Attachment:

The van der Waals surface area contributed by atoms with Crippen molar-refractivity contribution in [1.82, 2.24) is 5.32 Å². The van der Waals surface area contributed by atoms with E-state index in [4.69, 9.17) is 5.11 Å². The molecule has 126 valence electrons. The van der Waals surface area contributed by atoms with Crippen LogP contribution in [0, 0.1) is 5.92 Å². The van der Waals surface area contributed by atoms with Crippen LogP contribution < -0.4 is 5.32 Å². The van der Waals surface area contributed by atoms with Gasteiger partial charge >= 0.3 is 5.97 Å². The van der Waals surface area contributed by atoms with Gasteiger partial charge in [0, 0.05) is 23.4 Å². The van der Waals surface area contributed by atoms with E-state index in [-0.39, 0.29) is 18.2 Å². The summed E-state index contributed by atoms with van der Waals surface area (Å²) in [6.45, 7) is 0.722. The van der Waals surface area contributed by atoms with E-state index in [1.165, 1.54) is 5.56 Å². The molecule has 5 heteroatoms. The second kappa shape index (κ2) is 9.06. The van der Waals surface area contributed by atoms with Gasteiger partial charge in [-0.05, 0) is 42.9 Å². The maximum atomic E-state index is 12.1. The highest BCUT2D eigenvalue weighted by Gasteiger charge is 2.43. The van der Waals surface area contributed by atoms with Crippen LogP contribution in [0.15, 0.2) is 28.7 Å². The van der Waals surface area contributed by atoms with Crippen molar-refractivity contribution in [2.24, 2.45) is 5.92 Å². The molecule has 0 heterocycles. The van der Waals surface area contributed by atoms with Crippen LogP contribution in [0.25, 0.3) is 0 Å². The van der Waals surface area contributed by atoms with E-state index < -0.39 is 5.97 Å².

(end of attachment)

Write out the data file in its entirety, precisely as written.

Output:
The van der Waals surface area contributed by atoms with Crippen molar-refractivity contribution in [1.82, 2.24) is 5.32 Å². The van der Waals surface area contributed by atoms with E-state index in [4.69, 9.17) is 5.11 Å². The molecule has 126 valence electrons. The van der Waals surface area contributed by atoms with Crippen LogP contribution in [0, 0.1) is 5.92 Å². The van der Waals surface area contributed by atoms with Crippen LogP contribution < -0.4 is 5.32 Å². The van der Waals surface area contributed by atoms with Gasteiger partial charge >= 0.3 is 5.97 Å². The van der Waals surface area contributed by atoms with Gasteiger partial charge in [0, 0.05) is 23.4 Å². The van der Waals surface area contributed by atoms with E-state index in [-0.39, 0.29) is 18.2 Å². The summed E-state index contributed by atoms with van der Waals surface area (Å²) in [6.45, 7) is 0.722. The van der Waals surface area contributed by atoms with E-state index in [1.165, 1.54) is 5.56 Å². The molecule has 5 heteroatoms. The second kappa shape index (κ2) is 9.06. The van der Waals surface area contributed by atoms with Gasteiger partial charge in [-0.05, 0) is 42.9 Å². The maximum atomic E-state index is 12.1. The highest BCUT2D eigenvalue weighted by Gasteiger charge is 2.43. The van der Waals surface area contributed by atoms with Crippen LogP contribution in [0.15, 0.2) is 28.7 Å². The van der Waals surface area contributed by atoms with Crippen molar-refractivity contribution in [2.24, 2.45) is 5.92 Å². The molecule has 0 heterocycles. The van der Waals surface area contributed by atoms with Crippen LogP contribution in [0.25, 0.3) is 0 Å². The van der Waals surface area contributed by atoms with E-state index < -0.39 is 5.97 Å².